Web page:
August 22, 2011
Cloud computing in any form, whether its delivery of infrastructure as a service or software delivered via a web interface, still faces slower adoption in risk-averse and highly security-conscious industries, according to Anthony O’Donnell, an insurance technology expert who examined the bevy of insurer concerns about clouds in an a recent article.
According to O’Donnell, “While insurance CIOs are warming to a variety of cloud, SaaS and PaaS offerings, concerns about the privacy and security of sensitive customer data have made insurers cautious about when and where they adopt them.”
O’Donnell claims that a number of insurance companies have decided to take the perceived “risk” of possible data breeches using any number of cloud-based services, but that the adoption rate for this sector is not as high as in others. This is in part due to the sensitive nature of insurance data as well as due to issues that include performance and availability.
As Rick Roy, CIO for CUNA Mutual Group told Network World, the availability and security issues hand-in-hand present too many possibilities for problems for some insurance CIOs to be comfortable with.
As Roy stated, “Security for non-public, private information remains a huge concern for insurers, as it is a business issue that spans beyond just a technology issue…And outages like the recent Amazon Web Services incident have also renewed industry concerns around availability and performance of cloud.”
O’Donnell, backed by a series of insurance IT pros who weighed in on the issue, claims that while insurance companies are fine with using cloud-based services to handle many of their customer relations tasks, the mission critical applications that require high availability and inside-the-firewall security are staying put for some.
Full story at Insurance and Technology
The ever-growing complexity of scientific and engineering problems continues to pose new computational challenges. Thus, we present a novel federation model that enables end-users with the ability to aggregate heterogeneous resource scale problems. The feasibility of this federation model has been proven, in the context of the UberCloud HPC Experiment, by gathering the most comprehensive information to date on the effects of pillars on microfluid channel flow.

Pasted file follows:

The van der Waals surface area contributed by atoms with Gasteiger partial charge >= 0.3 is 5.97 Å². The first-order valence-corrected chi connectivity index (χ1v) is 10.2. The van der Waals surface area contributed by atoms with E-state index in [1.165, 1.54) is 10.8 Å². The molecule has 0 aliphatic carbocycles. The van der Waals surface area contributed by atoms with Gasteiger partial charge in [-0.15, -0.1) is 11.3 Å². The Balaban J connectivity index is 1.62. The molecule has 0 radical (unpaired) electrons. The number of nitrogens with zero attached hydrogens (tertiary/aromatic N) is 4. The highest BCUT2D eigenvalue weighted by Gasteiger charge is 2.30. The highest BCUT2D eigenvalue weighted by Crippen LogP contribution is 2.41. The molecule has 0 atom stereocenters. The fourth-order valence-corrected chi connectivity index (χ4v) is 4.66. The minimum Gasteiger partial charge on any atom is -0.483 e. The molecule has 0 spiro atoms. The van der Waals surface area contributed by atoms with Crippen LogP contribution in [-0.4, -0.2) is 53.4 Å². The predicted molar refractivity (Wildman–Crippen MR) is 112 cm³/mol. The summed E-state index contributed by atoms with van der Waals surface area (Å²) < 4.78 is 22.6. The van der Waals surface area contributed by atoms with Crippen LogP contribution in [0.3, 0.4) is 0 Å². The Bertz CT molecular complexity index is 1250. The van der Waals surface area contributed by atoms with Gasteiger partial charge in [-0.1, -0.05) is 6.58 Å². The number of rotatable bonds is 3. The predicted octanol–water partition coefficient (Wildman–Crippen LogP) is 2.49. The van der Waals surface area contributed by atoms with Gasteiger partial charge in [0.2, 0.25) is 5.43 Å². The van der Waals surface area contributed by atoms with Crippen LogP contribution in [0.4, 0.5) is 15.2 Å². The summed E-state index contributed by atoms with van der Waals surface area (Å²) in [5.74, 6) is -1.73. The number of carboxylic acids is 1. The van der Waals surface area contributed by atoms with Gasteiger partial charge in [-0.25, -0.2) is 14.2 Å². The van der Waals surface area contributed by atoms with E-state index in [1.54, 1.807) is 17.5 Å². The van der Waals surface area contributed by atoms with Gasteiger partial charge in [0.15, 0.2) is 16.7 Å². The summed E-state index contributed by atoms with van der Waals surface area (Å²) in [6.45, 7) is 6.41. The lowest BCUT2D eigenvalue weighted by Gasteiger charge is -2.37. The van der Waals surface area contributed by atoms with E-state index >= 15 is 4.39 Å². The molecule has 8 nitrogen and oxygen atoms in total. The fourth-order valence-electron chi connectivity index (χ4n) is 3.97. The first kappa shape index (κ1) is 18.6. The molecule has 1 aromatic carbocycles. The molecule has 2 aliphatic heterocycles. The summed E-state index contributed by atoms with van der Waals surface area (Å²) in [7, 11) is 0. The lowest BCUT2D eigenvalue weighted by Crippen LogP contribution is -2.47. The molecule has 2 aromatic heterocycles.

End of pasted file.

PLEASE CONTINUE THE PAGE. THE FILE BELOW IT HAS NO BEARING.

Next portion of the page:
Large-scale, worldwide scientific initiatives rely on some cloud-based system to both coordinate efforts and manage computational efforts at peak times that cannot be contained within the combined in-house HPC resources. Last week at Google I/O, Brookhaven National Lab’s Sergey Panitkin discussed the role of the Google Compute Engine in providing computational support to ATLAS, a detector of high-energy particles at the Large Hadron Collider (LHC).
Frank Ding, engineering analysis & technical computing manager at Simpson Strong-Tie, discussed the advantages of utilizing the cloud for occasional scientific computing, identified the obstacles to doing so, and proposed workarounds to some of those obstacles.
05/10/2013 | Cleversafe, Cray, DDN, NetApp, & Panasas | From Wall Street to Hollywood, drug discovery to homeland security, companies and organizations of all sizes and stripes are coming face to face with the challenges – and opportunities – afforded by Big Data. Before anyone can utilize these extraordinary data repositories, however, they must first harness and manage their data stores, and do so utilizing technologies that underscore affordability, security, and scalability.
04/02/2012 | AMD | Developers today are just beginning to explore the potential of heterogeneous computing, but the potential for this new paradigm is huge. This brief article reviews how the technology might impact a range of application development areas, including client experiences and cloud-based data management. As platforms like OpenCL continue to evolve, the benefits of heterogeneous computing will become even more accessible. Use this quick article to jump-start your own thinking on heterogeneous computing.